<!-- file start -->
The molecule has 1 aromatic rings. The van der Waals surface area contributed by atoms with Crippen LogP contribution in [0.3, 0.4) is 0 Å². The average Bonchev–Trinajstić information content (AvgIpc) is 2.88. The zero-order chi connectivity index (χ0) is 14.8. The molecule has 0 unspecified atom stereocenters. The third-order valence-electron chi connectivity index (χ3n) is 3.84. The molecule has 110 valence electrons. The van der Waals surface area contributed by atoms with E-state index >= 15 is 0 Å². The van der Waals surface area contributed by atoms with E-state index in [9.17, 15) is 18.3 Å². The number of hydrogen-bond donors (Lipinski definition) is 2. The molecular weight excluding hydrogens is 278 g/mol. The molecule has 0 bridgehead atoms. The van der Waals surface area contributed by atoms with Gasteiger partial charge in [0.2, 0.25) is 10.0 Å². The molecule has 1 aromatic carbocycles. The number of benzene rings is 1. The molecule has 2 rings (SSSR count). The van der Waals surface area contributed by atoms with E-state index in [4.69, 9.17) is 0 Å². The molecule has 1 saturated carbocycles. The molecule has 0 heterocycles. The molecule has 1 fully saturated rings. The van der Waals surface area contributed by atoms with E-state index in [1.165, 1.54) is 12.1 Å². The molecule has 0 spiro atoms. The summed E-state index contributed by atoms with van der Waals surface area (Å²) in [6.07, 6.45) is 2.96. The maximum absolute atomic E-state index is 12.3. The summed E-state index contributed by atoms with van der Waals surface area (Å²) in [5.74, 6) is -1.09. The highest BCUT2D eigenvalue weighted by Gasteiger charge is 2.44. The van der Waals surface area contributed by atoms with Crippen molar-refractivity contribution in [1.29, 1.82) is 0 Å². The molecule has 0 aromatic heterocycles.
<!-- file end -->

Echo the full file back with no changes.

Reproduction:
The molecule has 1 aromatic rings. The van der Waals surface area contributed by atoms with Crippen LogP contribution in [0.3, 0.4) is 0 Å². The average Bonchev–Trinajstić information content (AvgIpc) is 2.88. The zero-order chi connectivity index (χ0) is 14.8. The molecule has 0 unspecified atom stereocenters. The third-order valence-electron chi connectivity index (χ3n) is 3.84. The molecule has 110 valence electrons. The van der Waals surface area contributed by atoms with E-state index >= 15 is 0 Å². The van der Waals surface area contributed by atoms with E-state index in [9.17, 15) is 18.3 Å². The number of hydrogen-bond donors (Lipinski definition) is 2. The molecular weight excluding hydrogens is 278 g/mol. The molecule has 0 bridgehead atoms. The van der Waals surface area contributed by atoms with Gasteiger partial charge in [0.2, 0.25) is 10.0 Å². The molecule has 1 aromatic carbocycles. The number of benzene rings is 1. The molecule has 2 rings (SSSR count). The van der Waals surface area contributed by atoms with E-state index in [4.69, 9.17) is 0 Å². The molecule has 1 saturated carbocycles. The molecule has 0 heterocycles. The molecule has 1 fully saturated rings. The van der Waals surface area contributed by atoms with E-state index in [1.165, 1.54) is 12.1 Å². The molecule has 0 spiro atoms. The summed E-state index contributed by atoms with van der Waals surface area (Å²) in [6.07, 6.45) is 2.96. The maximum absolute atomic E-state index is 12.3. The summed E-state index contributed by atoms with van der Waals surface area (Å²) in [5.74, 6) is -1.09. The highest BCUT2D eigenvalue weighted by Gasteiger charge is 2.44. The van der Waals surface area contributed by atoms with Crippen molar-refractivity contribution in [1.29, 1.82) is 0 Å². The molecule has 0 aromatic heterocycles.